Following vacancies and financial aid package delays, Cornell’s Office of Financial Aid and Student Employment has begun a four year project to restructure and rebuild its operations.
Recently, FASE has had numerous vacant positions — 16 of the 33 total paid positions were vacant at one point in 2019 — according to Executive Director of Financial Aid Kevin Jensen. The lack of staff contributed heavily to issues like delayed reviews and distribution of aid packages to students in 2021.
FASE is making filling its vacancies one of its primary goals, a process which has also given the office an opportunity to rethink their organization and operations, changing office culture and operations as new staff enter.
Katrina Cassell ’23 participated in the September protests — which followed similar protests in Oct. 2020 — condemning delays in aid distribution outside of Day Hall. She said that the problems students faced in 2021 that sparked the protest were bigger than staffing.
“The problems that students were dealing with last semester stemmed not just from the understaffed nature of the office, but also from the general lack of patience, compassion, or support that students received, both in dialogue with financial aid officers and in University policies,” Cassell said.
FASE is also working to improve its business processes, modify the technology that students use to communicate with the office and improve partnerships with other existing student support offices on campus. Key partnerships in this effort include one between the registrar and Vice Provost of Enrollment Jonathan Burdick.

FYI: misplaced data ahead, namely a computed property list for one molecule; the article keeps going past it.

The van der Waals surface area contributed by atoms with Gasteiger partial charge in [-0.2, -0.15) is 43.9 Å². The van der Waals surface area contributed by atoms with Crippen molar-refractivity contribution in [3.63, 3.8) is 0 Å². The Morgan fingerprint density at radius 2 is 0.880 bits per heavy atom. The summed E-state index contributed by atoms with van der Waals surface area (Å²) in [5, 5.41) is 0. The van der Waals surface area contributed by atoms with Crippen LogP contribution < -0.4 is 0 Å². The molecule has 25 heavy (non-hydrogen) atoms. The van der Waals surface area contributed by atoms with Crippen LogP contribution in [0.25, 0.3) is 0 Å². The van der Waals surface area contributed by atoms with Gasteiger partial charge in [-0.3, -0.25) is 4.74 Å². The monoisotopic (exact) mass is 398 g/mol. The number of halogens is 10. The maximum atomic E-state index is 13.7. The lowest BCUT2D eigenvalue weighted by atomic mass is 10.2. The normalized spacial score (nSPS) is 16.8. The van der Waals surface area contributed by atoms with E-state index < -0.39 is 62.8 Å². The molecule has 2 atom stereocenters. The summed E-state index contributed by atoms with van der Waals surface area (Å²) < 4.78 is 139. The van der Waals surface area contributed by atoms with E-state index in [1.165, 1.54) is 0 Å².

“I’m glad to reinforce Vice Provost Burdick in his student-centered vision and for the opportunity to make a difference for Cornell students,” Jensen said. “Ultimately, as the executive director, I am responsible for the performance of the FASE team, so I’m again thankful that leadership supports the recommendations I’ve made thus far and many more to come.”
In October, Student Assembly debates highlighted extended delays in the delivery of financial aid packages to students. Withheld aid caused stress as well as delays in hiring for student campus jobs because the system at the time did not allow students to be hired as student employees if their aid package was under review.
Like Cassell, other students are supportive of the changes coming to FASE, but believe more is required to prevent financial aid issues going forward, especially given the University’s current $5 billion “To Do the Greatest Good” fundraising campaign.
“While we’re glad to hear that the university is taking measures to remedy the situation, that change must include a hold on tuition increases, increased financial aid and more resources for low-income and first generation students, for whom managing financial aid packages is especially hard,” Cassell said.
Jensen, who entered his current role at the University in July 2021, said he agrees that it is vital to identify the underlying issues with financial aid on campus. Jensen is dedicated to finding solutions to these problems and is proud of the work his team is doing to reform the office but noted that making so many changes successfully won’t be easy.
“As it turns out, the answers reflect the incredible complexity that inherently exists within a world-class University like Cornell,” Jensen said. “I’m pleased that we are building positive momentum, although we have much work to do… We know students and families are counting on us. That motivates us and we are eager to deliver.”